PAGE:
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INTO THE OPEN

NO WRITER ATTRIBUTED

"The voice of the people is the voice of God." So goes the old proverb, but in many instances it is nearly impossible to determine just what the voice of the people is demanding. In this connection, nothing has been more difficult of late than ascertaining the attitude of the American people on the prohibition question. Now the Literary Digest, with cool calculation, is preparing to sound the country by means of a straw vote on the question that has been so bitterly argued pro and con for the past ten years.

The questions are in substance. (1) Are you in favor of enforcement of the present prohibition law? (2) Do you favor modification of the Volstead Act? (3) Do you favor the repeal of the eighteenth amendment? The results of this straw vote must be taken seriously, for the results from previous Literary Digest ballots prior to presidential elections have been amazingly accurate.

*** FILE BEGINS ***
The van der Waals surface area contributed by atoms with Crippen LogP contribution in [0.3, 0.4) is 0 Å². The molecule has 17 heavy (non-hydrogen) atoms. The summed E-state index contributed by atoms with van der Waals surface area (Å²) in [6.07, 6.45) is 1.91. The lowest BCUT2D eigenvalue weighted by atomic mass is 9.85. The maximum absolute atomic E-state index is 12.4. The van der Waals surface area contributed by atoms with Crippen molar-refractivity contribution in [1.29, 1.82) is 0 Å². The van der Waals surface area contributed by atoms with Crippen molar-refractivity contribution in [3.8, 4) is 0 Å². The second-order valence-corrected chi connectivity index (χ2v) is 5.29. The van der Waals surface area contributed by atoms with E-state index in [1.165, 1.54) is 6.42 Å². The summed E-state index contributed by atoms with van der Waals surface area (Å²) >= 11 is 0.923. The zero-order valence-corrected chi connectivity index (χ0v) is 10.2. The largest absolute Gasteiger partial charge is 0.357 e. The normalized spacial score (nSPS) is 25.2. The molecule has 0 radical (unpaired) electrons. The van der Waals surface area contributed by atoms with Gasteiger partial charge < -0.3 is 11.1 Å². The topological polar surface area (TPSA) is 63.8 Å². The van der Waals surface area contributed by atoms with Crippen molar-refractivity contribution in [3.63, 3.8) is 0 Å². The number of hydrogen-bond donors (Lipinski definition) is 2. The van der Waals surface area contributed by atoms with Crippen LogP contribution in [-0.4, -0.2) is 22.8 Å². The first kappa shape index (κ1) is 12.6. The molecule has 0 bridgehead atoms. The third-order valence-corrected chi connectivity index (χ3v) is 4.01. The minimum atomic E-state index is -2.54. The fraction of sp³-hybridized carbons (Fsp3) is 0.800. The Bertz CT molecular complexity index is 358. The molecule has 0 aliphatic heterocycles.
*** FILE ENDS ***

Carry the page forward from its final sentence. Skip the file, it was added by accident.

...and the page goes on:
The importance of this vote lies however, not so much in the particular character of the questions, as in the manner in which it is expected they will be answered. For the first and only time in its troublous history the prohibition question will stand on its own merits before the country. The questions will be answered independent of party lines. The wet or dry viewpoint will not be reliant upon the personal stand of political aspirants. There will be no religious issue to cloud the prohibition question as in the last election and the vote will be distinctly national in character, with no particular sectional interests involved.

The importance, politically speaking, of such a canvass of national opinion is evident. When the returns are completely tabulated both state and national legislatures will have a definite basis of fact to work upon. The straw vote will show which way the wind of public opinion is hlewing and may well point to the constructive remedy for the present tangled situation. There is hope that the period of floundering in the prohibition morass may be drawing to a close.

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